Leaders of Southeast Asian nations opened their talks in Vietnam, focusing on economic and regional integration. Concerns about Burma's controversial elections, and when it will release opposition leader Aung San Suu Kyi were prominent on the first day.
Vietnam's Prime Minister Nguyen Tan Dung opened the summit by saying the Association of Southeast Asian Nations had contributed greatly to regional stability. He said ASEAN should work closely with its dialogue partners to maintain progress.
"ASEAN should continue to promote and facilitate our partners' deeper engagement and more constructive contributions to their resolution of issues related to peace, security and development in the region while ensuring ASEAN's central role and the support for building the ASEAN community," he said.
The ASEAN leaders are also expected to discuss Burma's controversial elections on November 7th.
The military is guaranteed a quarter of all seats in parliament, has sidelined opposition parties, and denied the vote to millions of ethnic minorities.
In Hanoi Thursday, Burma's Foreign Minister Nyan Win indicated to diplomats that opposition leader Aung San Suu Kyi will be released from house arrest once her sentence ends - just days after the elections.
Philippines presidential spokesman Ricky Carandang said his government will welcome her release.
"We heard it only through the media. We haven't gotten any formal communication from them. But, we're hoping that that's true. I mean, it's going to go a long way toward helping the Myanmar government as far as international public opinion is concerned," said Carandang.
Aung San Suu Kyi's National League for Democracy won Burma's last elections in 1990 but the military ignored the results and has kept her locked up most of the time since.
The ASEAN heads of state meet Friday with United Nations Secretary General Ban Ki-moon, who has expressed growing frustration with Burma.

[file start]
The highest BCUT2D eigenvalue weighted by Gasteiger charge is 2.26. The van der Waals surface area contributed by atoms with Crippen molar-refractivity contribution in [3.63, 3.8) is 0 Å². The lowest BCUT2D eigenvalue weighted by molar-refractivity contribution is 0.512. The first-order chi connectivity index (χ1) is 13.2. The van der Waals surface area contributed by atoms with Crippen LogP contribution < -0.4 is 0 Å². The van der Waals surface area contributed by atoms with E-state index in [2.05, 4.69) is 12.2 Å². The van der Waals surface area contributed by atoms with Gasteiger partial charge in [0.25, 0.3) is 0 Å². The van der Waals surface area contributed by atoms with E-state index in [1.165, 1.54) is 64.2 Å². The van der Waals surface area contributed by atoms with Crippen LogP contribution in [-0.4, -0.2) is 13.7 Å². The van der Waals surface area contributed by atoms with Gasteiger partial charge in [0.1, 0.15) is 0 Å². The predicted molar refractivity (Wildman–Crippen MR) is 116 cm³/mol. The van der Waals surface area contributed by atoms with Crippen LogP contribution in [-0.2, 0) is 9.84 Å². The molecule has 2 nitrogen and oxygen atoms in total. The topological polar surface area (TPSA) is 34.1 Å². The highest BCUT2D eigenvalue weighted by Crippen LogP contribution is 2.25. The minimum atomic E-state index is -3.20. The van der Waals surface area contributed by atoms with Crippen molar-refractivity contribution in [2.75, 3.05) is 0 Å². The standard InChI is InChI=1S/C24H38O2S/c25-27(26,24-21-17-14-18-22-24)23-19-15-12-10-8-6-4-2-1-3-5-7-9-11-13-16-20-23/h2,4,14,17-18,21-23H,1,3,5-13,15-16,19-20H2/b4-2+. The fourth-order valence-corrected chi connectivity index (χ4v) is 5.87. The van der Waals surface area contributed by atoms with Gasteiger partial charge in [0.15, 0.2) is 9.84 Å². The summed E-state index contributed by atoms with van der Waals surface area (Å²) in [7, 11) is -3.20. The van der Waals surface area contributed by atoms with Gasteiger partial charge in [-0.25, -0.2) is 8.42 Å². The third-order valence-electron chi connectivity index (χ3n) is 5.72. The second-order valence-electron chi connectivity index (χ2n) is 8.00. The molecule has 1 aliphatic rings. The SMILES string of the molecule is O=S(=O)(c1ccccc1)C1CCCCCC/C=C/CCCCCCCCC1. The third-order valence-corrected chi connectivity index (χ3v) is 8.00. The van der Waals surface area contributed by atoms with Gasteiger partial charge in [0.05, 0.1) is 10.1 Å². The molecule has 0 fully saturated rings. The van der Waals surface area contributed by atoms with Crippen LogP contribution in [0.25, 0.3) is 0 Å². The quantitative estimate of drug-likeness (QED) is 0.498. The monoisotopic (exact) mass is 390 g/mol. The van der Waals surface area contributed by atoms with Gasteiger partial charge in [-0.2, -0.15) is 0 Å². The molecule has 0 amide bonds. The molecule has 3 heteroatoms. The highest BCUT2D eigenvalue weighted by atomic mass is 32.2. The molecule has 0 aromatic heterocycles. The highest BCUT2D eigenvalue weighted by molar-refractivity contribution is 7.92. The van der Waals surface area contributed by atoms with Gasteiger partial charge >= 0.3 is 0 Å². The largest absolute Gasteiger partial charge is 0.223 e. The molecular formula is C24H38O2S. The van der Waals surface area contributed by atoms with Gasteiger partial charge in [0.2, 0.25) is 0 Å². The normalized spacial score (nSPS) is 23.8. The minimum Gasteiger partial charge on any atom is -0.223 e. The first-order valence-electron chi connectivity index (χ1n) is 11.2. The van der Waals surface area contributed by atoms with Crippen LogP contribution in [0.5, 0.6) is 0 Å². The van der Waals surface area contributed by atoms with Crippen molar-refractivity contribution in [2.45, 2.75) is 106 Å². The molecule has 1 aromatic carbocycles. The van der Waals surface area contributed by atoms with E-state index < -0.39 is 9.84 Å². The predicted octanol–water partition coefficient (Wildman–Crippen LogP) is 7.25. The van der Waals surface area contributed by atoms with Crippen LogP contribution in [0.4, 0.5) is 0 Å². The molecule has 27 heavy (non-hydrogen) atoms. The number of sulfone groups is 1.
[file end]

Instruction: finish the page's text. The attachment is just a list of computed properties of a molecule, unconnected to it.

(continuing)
They also hold talks with the leaders of China, Japan, and South Korea before being joined Saturday by Australia, India, and New Zealand for the East Asia Summit.
The United States and Russia will attend that gathering as observers and will join as members in 2011.
Carandang said ASEAN leaders would also try to make progress on resolving territorial disputes with China in the South China Sea.
"We met with Vietnam yesterday and they want to move it forward. We want to move it forward. But, it all depends whether China agrees to be bound by the code of conduct. And, that will be brought up," said Carandang.
Beijing claims the entire South China Sea, putting it in conflict over the Paracel and Spratly islands with Brunei, Malaysia, the Philippines, Taiwan and Vietnam.
ASEAN and China have agreed that the disputes should be resolved peacefully but China has often detained Vietnamese fishing boats in the area.
Japan in September detained a Chinese fishing boat in the East China Sea and industry executives say Beijing responded by cutting off exports of important minerals.
Chinese media reports say Beijing also plans to boost its naval presence to protect its territory, raising concerns that it intends to assert its claims using both economic and military force.
ASEAN's members are Brunei, Burma, Cambodia, Indonesia, Laos, Malaysia, the Philippines, Singapore, Thailand and Vietnam.